Recent bouts of nostalgia-driven Generations Transformers releases have seen many previously ignored depths of niche G1 plumbed for new toys. This has seen the most obscure elements of post-movie gimmick-laden vintage Transformers such as Monsterbots get fresh figures, as well as allowing the Powerdashers to finally get in on the Generations act. While there are still some notable gaps (think Pointblank and Omnibots), the fact that “Zetar”, “Cromar” and “Aragon” exist as modern Transformers toys is quite a wonderful thing, so let’s take a bit of a look at the G1 Powerdashers.
These toys started out as Takara Diaclone figures, not unlike a significant portion of early G1 Transformers toys. They were primarily part of the pre-Earth vehicle sci-fi phase of the Diaclone line that launched in Japan in 1980. In Japan and Italy, these little pull-back motorized bots came with magnetic Dia-nauts under the “Diaclone” line. They were also released by Ceji Joustra in their “Diaclone” series in Europe, as well as by Takara in North America under their “Diakron” line.
The Ceji Joustra/Diakron era is the first occasion that the names “Zetar”, “Cromar” and “Aragon” were used, and today’s Generations Powerdashers still carry those names, which is an awesome callback! Those names were even used before the Generations release by IDW and James Roberts in More Than Meets The Eye #16, a flashback episode.
Whereas the Japanese and first Italian versions of these toys were boxed, later Italian runs, Ceji Joustra and Diakron releases were carded, with the Dia-nauts not making it to the Ceji Joustra release. There were many similarities in the cross-region packaging, with Diakron and second run GiG packaging being almost identical other than the logos and language of the copy. The Ceji Joustra versions, as with all the releases from that line, stand out because of their glorious exclusive packaging artwork created by the Brizzi twins. Since the Brizzis wrote and illustrated the Ceji Joustra Diaclone comics, I’d say there is a strong case that it was they who originally coined the names “Zetar”, “Cromar” and “Aragon”.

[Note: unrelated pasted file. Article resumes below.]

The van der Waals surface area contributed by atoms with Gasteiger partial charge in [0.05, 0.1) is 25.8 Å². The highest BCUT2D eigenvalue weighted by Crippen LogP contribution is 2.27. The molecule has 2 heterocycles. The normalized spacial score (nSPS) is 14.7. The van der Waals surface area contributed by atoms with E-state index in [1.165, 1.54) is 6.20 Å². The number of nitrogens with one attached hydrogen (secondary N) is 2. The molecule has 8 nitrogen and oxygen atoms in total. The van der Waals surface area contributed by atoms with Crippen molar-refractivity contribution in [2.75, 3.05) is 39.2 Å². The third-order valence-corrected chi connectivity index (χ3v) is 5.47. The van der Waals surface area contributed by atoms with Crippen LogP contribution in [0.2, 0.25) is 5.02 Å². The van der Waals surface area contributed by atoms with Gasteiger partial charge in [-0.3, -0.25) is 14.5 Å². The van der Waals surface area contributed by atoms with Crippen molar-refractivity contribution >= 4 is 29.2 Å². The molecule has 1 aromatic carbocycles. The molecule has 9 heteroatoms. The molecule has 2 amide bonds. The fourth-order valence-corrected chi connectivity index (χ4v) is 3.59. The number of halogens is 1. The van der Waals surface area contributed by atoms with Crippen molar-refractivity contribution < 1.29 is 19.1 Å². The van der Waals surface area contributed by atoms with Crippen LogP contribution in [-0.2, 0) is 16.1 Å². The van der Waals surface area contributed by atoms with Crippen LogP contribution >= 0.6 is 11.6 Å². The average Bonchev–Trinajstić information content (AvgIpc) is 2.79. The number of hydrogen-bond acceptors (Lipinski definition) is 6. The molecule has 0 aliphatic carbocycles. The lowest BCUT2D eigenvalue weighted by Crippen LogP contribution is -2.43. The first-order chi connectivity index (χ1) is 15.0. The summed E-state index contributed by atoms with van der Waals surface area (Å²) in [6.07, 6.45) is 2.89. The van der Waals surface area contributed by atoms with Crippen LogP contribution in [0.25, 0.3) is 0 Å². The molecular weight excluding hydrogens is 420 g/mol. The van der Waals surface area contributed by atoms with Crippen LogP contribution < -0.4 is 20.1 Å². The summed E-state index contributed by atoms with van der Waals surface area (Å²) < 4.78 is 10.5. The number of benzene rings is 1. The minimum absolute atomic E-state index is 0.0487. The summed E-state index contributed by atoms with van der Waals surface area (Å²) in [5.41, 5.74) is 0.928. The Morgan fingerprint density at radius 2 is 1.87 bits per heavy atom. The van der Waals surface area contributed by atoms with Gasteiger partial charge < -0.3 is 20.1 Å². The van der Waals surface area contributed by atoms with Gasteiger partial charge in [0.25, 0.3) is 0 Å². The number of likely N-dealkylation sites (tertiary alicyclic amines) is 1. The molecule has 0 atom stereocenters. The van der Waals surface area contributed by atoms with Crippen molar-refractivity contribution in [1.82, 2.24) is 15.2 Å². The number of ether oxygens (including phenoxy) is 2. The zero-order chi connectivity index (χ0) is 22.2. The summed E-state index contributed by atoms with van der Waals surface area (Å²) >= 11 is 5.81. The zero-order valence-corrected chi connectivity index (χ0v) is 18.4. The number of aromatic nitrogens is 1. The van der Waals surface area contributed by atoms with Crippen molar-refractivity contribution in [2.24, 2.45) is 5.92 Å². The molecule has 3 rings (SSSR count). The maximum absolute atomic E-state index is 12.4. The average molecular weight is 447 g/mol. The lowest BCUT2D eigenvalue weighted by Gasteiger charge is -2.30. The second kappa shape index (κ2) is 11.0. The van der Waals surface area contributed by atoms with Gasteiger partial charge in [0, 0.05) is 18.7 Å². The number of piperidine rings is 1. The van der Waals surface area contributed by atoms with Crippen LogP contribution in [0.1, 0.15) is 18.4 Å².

These first iterations of the Diaclone Dashers, called “F1 Dasher”, “Drill Dasher” and “Sky Dasher” respectively for their 1981 Japanese Diaclone release, were intended to be used with the Dia-naut pilots in the driving seat or cockpit. Those spaces for pilots remained when the toys were repurposed for Hasbro’s Transformers toyline, with some changes to the deco and even moulding of the toys themselves elsewhere. For example, the blue plastic on the F1 Dasher and Sky Dasher would become black for Transformers release.
Of course, the Hasbro Transformers Powerdashers were not available at retail like their Diaclone predecessors, or even the Diakron releases in North America in 1984. In 1985, you had to collect 2 Robot Points off Transformers packaging and send it to Hasbro along with $3.00 to receive a Powerdasher toy, and you could not select which one you would receive! Hasbro territories outside of North America would not receive this offer, and Takara also did not make the Powerdashers available as part of their Transformers line.
The image above is from the Powerdasher Drill instruction book, which interestingly just refers to the toy as “Powerdasher”, just like the other two. They all share the same tech spec and function as well. “Friendly, cheerful and obedient”, I love it!
The Powerdasher Drill – known again today as Zetar – is a great little toy. His highly distinct drill head is only topped by the adorable robot face sticker that is attached to it. The drill was rounded off at the tip for safety reasons compared to the previous Diaclone releases. He had stickers on his legs removed compared to the Diaclone toy, and the Autobot sticker on the chest replaces the “Drill Dasher” sticker that would have been there originally. Interestingly, the first run of GiG packaging referred to him as “Perforer”.
Due to the nature of his transformation, he has articulated knees, elbows and shoulders. There is a lot of chrome on the toy, too, and that is a major source of wear on specimens that have not been preserved as well. The Drill is probably the best looking of the the Powerdashers in both modes, and certainly my favourite.